medical robots

Released in 2012, the movie Robot and Frank is about a retired burglar who uses his home healthcare robot to crack safes. The movie portrays a somewhat realistic view of how home hospice might look within the next 10 to 20 years.

According to the World Health Organization (WHO), two billion people will be aged 60 and older by 2050, and as people across the world live longer, there will be soaring levels of chronic illness and diminished well-being. To combat this major global health challenge, research institutions and companies are designing and testing healthcare robots for practical application.

What These Medical Robots Do?

An article in the International Journal of Social Robotics reviews current research about the human responses to healthcare robots and gives a broad definition of what healthcare robots are. They can be categorized as “robots that provide physical assistance, companionship and those that monitor health and safety.” A very small example of healthcare robot tech (outside of standard medical devices like heart monitors) would be the Zorjirushi Corp’s I-pot tea kettle, which monitors the daily brewing routines of elderly Japanese who live alone at home and e-mails reports of the pot’s usage to family members.

Beyond keeping track of your grandmother’s tea log, there are several nurse bot projects like Pearl, MOVAID and Care-O-Bot (real name) which all focus on giving older people assistance in the home by performing household tasks like cooking meals in the microwave, removing bed sheets, or helping disabled people eat or walk, but some of these programs are no longer active or need more studies done to understand how to best implement them in an everyday healthcare or home hospice setting.

Ri-Man Can Safely Carry Patients

Medical Robots: Ri-man

Other more social robots, such as Ri-man, show promise for practical application because they’re not only more efficient, but also more adaptable. Developed in 2006, Ri-man and his cousin RIBA were considered one of the best inventions for medicine because of their abilities to mimic human decisions and lift patients safely in their arms. Ri-man is a robot covered in tactile sensors and has the ability to lift human patients out of chairs or beds and also gently set them back down. He also has the ability to track human faces, smells and understand sounds, which are essential functions most of Ri-man’s predecessors couldn’t perform adequately when faced with treating elderly patients who had different aliments or speaking and hearing impairments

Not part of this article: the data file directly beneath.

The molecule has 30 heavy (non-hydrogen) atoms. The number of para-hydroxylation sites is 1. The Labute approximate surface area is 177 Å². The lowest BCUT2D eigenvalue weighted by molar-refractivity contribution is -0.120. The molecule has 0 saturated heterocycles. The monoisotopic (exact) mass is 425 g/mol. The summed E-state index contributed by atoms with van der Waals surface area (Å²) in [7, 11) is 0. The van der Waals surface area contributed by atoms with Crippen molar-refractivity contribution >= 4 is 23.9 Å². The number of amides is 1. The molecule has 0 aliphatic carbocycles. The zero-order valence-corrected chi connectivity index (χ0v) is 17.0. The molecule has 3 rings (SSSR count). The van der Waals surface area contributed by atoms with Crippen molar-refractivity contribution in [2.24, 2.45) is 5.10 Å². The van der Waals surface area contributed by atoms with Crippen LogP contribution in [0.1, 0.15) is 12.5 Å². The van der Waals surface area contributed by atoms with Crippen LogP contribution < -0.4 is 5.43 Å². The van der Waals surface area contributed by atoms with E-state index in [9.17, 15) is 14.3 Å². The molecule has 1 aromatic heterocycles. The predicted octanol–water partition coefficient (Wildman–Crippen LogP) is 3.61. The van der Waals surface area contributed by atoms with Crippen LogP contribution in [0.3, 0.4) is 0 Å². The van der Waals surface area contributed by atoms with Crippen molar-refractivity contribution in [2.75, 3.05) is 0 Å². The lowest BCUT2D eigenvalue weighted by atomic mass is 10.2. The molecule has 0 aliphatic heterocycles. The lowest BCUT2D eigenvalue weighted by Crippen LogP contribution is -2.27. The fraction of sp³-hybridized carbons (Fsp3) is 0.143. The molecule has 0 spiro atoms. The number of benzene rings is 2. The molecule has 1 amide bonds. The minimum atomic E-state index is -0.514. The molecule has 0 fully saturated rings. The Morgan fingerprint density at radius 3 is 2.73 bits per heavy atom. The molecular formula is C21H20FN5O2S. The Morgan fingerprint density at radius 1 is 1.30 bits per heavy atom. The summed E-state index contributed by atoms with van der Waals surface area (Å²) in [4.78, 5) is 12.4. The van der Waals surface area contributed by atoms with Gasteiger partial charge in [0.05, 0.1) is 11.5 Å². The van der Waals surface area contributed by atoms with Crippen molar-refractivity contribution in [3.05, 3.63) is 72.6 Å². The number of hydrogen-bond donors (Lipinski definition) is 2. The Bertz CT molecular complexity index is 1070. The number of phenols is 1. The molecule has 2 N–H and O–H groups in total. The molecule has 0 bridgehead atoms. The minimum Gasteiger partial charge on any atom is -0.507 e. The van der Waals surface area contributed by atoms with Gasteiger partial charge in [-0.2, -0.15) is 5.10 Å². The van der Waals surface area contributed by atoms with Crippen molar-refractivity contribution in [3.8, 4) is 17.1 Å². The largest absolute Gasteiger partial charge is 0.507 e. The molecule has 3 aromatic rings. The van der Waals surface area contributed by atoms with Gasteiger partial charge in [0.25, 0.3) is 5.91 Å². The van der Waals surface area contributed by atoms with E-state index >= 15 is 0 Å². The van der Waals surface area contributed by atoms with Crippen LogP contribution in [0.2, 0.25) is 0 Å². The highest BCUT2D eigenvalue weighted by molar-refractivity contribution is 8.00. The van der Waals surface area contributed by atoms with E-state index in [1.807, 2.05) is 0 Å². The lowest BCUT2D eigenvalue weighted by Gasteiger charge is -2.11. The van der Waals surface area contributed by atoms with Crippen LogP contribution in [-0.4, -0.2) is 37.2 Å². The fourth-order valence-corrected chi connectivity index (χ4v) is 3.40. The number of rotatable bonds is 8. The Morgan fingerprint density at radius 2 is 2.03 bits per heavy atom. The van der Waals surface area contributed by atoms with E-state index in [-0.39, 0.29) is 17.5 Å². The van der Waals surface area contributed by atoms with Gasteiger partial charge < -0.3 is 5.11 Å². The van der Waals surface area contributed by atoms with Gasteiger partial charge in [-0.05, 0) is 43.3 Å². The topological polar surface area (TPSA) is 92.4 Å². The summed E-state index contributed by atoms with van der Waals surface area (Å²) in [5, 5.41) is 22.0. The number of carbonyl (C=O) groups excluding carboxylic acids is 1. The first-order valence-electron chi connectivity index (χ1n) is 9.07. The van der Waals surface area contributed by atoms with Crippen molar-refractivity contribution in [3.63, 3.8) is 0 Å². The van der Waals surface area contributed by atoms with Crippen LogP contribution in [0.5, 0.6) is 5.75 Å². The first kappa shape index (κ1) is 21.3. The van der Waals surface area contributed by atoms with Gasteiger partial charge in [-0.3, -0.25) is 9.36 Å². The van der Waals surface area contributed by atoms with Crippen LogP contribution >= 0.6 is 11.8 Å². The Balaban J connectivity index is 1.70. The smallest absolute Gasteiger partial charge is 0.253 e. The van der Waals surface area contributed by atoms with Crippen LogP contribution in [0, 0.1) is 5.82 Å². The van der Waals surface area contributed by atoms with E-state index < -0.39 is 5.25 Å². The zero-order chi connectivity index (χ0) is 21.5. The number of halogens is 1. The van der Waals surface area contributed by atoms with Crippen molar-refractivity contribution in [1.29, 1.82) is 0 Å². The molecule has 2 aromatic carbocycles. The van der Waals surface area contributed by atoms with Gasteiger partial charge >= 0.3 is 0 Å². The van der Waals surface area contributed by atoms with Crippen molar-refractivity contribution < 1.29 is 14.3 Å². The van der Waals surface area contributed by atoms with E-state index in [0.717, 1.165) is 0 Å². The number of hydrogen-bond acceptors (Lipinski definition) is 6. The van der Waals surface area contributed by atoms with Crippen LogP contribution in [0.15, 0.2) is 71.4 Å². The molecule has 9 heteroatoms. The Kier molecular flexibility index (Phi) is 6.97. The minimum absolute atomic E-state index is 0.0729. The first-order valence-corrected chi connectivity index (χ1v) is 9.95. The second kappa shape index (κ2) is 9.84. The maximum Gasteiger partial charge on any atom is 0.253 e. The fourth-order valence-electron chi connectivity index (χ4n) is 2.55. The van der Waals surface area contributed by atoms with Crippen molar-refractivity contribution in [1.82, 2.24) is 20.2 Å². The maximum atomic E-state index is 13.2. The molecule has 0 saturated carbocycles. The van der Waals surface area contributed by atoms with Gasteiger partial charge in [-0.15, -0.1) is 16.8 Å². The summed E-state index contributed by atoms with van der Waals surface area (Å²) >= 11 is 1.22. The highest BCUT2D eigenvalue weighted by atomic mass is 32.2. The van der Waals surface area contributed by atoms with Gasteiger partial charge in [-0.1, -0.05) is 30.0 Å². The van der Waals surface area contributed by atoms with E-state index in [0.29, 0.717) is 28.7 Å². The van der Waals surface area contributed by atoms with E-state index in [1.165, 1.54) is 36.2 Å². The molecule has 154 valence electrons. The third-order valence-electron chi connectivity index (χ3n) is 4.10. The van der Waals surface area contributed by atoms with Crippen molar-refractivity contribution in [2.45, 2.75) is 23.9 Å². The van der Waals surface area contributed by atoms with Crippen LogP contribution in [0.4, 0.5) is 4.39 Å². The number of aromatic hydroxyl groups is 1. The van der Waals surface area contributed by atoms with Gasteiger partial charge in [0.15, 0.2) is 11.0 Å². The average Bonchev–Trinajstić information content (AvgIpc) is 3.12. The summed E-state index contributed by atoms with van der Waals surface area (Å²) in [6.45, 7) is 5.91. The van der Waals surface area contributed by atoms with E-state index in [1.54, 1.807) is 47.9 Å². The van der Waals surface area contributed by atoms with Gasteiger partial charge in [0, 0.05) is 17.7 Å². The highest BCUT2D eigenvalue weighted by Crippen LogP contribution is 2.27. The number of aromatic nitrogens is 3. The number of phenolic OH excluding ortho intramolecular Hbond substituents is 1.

AIBO and The Hug for When Grandma Is Lonely

Other social robots like the AIBO the robotic dog (which can be purchased on Amazon) have been shown to decrease feelings of loneliness in older people who are in long-term care facilities, but for the extremely lonely people who yearn for basic human interaction there’s The Hug robotic pillow—a pillow you hug that hugs back.

The Hug was designed to help provide older people with emotional support by, you guessed it, giving them hugs. Through its shape, texture and voice recognition capabilities, it can understand both what type of emotional support an older person may need and also recognize the physical pressure being applied to its tactile surface so that it can hug back when grandma gives it a squeeze. Essentially, The Hug was designed to help older people who have distant families maintain an emotional connection with them, and in a way it acts almost as a hug mediator, a grandparent can electronically send a hug to a grandchild and receive one in return using the robotic system as sort of a hug relay. Perhaps as we near 2050, AOL will make a come back as an e-mail giant by switching to being an all hug mail server: “You’ve got Hug mail.”

Personally, a hug bot seems sweet and innocent in theory, but better suited as a possible bonus feature that could be downloaded to a humanoid healthcare bot. Having a nurse bot that can cook, clean and hug you would make for a great companion, but sticking grandma in a home and leaving her dependent for human contact through a mechanical hug pillow surrogate would just be sad and cruel. “Sorry I can’t visit you anymore grandma, here’s a pillow that will squeeze you when you’re sad.”

Grandparents Wary of Technology

It goes without saying that these amazing robotic advances still have a ways to go before they can be put to good use. According to the study, most of these robots’ major setbacks either stem from them being unable to properly handle diverse situations, like in the case of nurse bots not understanding how to personalize care as they go from patient to patient in a nursing home, or patient apprehension of the robots physical appearance. Some elderly people (like so many of us) may feel uneasy or completely terrified when something they perceive to be extremely inhuman is allowed into their personal space. Not only would it be scary to have an automaton try to give you a sponge bath, it might also be extremely hard for elderly patients to comprehend how they’re supposed to interact with a healthcare bot. I know it’s hard for my grandma to understand how to work a VCR, I can’t imagine how she would react if Ri-man burst into her room and attempted to scoop her out of bed.

It’s hard to tell what the future has in store for us, but when we reach old age, I have a feeling we’ll all be wishing we had Old Glory Insurance to protect us from the cold, death grip of robots like Ri-man. Let’s just hope none of these robotic scientists decide to make these machines powered by prescription pills, or we’re all doomed.

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